I think you'd be LUCKY to get ONE of those qualities from a Windows phone. I have never seen one that works well and the only people who buy them are the (bless 'em) older folks who don't know any better and get pwned by the phone shop salesmen. Nobody I know who has had one is even remotely happy with it and, having had a go on several, I can quite see why!

        It's hard to know who has made the bigger mistake here, M$ or Nokia.

        1. .thalamus


          Roger Heathcote 1, you are a funny guy, *not*. Your post reeks of condescending FUD.

          I have a HTC Desire and a Samsung Omnia 7. I'll give you a clue about the one I prefer and use all the time, and it isn't the Desire.

          WP7 is missing some features at the moment, that I won't dispute, but even so, it's much nicer to use than Android or iOS.

          It deserves to do well.

    2. Will Godfrey Silver badge

      Yes but.

      They didn't say which year!

  6. pctechxp

    No data nicking android or over priced iPhone

    I'll keep hold of my 6700 Classic because it works AS A PHONE.

  7. Anonymous Coward
    Anonymous Coward

    Microockia is doomed

    All MS wants is for Nokia to go down the drain so they can get their hands on Nokia's mobile patents to use as ammo in their war against the rest of the mobile/handheld/embedded industry.

  8. Asgard

    @Nokia's bleak future

    Its really like watching a big ship sinking, not because of an accident, but because its been scuttled by the people running it. You can see that any attempt to help it would at this stage just be a salvage operation to break it up.

    So you wait and watch knowing its only a matter of time as it takes on water and you know in your heart, its going to end only one way. But its still heartwrenching to watch it slowly going under and to think of what it could have been, if only things had been handled differently.

  9. Andy Landy

    there. now it does.

    > vibrated by a sybian

    I see what you did there :o)

  10. yeahyeahno

    One dying brand to buy another

    How does M$ purchasing Nokia help either?

    They are both loosing market share and face stiff competition... Surely one of the winners should be purchasing M$ and/or Nokia for the patents and picking over the bones and interesting tech, but a falling bring purchasing a falling brick (or just tying themselves together) still results in a falling brick, just a larger one.

    1. Goat Jam

      How does M$ purchasing Nokia help either?

      One word: Patents

  11. Anonymous Coward

    Went and bought a...

    ...C1 double quick, before they stopped making them/went out of business. Excellent device, none of this "smart-phone" crap for me. I can make and receive calls and send and receive texts, the battery lasts a week at least between charges, and it is easy to use - what more could you want :-)

  12. Gary Wilson (earthgecko)


    Why? Why did they drop maemo? It was based on a pedigree, Debian, why drop it? When almost no one else was developing a Linux based mobile OS, Nokia go and drop the one GOOD thing they had going for them. Why? why? why?

    Ludicrous ...

    I shall cherish my N900.

    Well maybe one more Nokia with meego... but the N900 will perhaps be Nokia's greatest achievement.

    1. Piro Silver badge

      Uh, yeah

      The N900 was the only Nokia I would have wanted recently, and even that took forever to release, delay after delay.

    2. Mr Floppy


      Meego may be what the linux foundation are supporting but the Meego community has some catching up to do with the maemo community.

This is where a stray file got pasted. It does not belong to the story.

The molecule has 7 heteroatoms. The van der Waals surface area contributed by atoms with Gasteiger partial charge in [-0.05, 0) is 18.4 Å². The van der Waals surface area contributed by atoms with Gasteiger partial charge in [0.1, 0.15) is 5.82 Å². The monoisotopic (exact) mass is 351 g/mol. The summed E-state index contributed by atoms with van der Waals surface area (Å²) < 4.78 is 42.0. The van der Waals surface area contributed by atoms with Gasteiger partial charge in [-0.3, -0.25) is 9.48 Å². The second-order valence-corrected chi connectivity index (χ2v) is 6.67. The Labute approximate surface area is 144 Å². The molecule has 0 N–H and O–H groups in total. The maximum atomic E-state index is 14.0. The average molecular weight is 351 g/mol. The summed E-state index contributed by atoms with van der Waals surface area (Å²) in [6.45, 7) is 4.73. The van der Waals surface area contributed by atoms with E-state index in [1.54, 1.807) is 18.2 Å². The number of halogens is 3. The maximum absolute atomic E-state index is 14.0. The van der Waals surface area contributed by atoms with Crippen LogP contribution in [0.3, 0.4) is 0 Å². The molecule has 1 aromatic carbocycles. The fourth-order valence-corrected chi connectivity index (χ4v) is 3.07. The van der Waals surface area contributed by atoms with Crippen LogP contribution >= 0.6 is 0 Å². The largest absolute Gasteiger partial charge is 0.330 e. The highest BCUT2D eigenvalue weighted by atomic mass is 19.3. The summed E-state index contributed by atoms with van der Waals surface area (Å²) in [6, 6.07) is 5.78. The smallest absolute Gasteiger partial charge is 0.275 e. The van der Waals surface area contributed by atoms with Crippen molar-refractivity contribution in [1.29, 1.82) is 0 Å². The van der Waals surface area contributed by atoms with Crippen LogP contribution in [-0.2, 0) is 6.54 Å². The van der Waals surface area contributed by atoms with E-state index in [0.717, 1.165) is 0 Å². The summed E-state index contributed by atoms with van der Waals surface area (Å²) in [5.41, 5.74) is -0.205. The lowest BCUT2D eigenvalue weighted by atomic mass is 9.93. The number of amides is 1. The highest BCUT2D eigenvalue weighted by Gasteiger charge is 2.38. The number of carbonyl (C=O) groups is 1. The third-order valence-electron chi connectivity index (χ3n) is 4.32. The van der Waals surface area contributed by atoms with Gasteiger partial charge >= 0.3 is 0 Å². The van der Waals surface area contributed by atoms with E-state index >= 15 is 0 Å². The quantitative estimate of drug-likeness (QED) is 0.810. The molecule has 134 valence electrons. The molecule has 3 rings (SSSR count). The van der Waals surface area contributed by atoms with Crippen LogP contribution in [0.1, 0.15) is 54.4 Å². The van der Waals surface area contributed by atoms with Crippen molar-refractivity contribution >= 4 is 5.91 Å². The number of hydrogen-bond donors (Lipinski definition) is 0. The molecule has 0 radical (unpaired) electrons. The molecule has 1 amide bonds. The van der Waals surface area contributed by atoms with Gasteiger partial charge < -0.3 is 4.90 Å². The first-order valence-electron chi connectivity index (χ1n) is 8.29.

13. NX1977

    Windows alone is the start of the end

    Windows phone or what ever you call it is not what consumers want. Businesses do like it, but only for email interaction without blackberry taxation.

    If people wanted Microsoft phones, then they'd be a top 3 OS and handsets flying off the shelves.

    Nokia should have simply ditched their own OS systems and focused on hardware for both Microsoft and Android just as Samsung, Motorola and Sony Ericsson have (the other 'old boys' in the mobile hardware market).

    Nokia's following was down to the hardware as it was almost always better than the competition which is one of the only reasons the N series sold well and the N95 was such a success.

    The s40 series sold because of price, features and durability. The world moved on and Nokia didn't know how to and was left behind by its own stubborness to stick with symbian and not invest in touchscreen technology as it moved to capacitive and away from needing stylus'....

  14. Lars Silver badge

    When the head rots

    When the head rots the body dies. Perhaps this was all a grand plan bye Microsoft to get rid of an competitor. Does not sound possible, though.

    Perhaps it was this old mantra that Microsoft will always succeed the third time.

    Rotten heads, anyway, I am afraid.

  15. Anonymous Coward
    Anonymous Coward

    Announcing vapourware too far in advance, killing your existing line?

    Can anyone say Osborne?

  16. John Styles

    Hegelian dialectic

    Thesis: Nokia probably doomed

    Antithesis: but why would one believe these rating agencies about anything, ever?

    Synthesis: ?

  17. Anonymous Coward
    Anonymous Coward


    They can get some WinPho 7 Mango phones out the door this year, I think there's every chance Microsoft/Nokia will take a decent chunk of market share.

    They'll need to get some more developers on board while they're at it, as the marketplace is still a little sparse, but it's getting there.

    Oh and hurry up and get Skype on WinPho!

  18. David 84

    The smartphone market is in its infancy

    From the comments you'd think that the market for smartphones was mature but the iPhone was only released 4 years ago and Android has come from virtually nothing in 2009 to over 30% now.

    This is clearly a market in its infancy and one that Nokia screwed up because it could not get the software right and clearly wasn’t going to any time soon.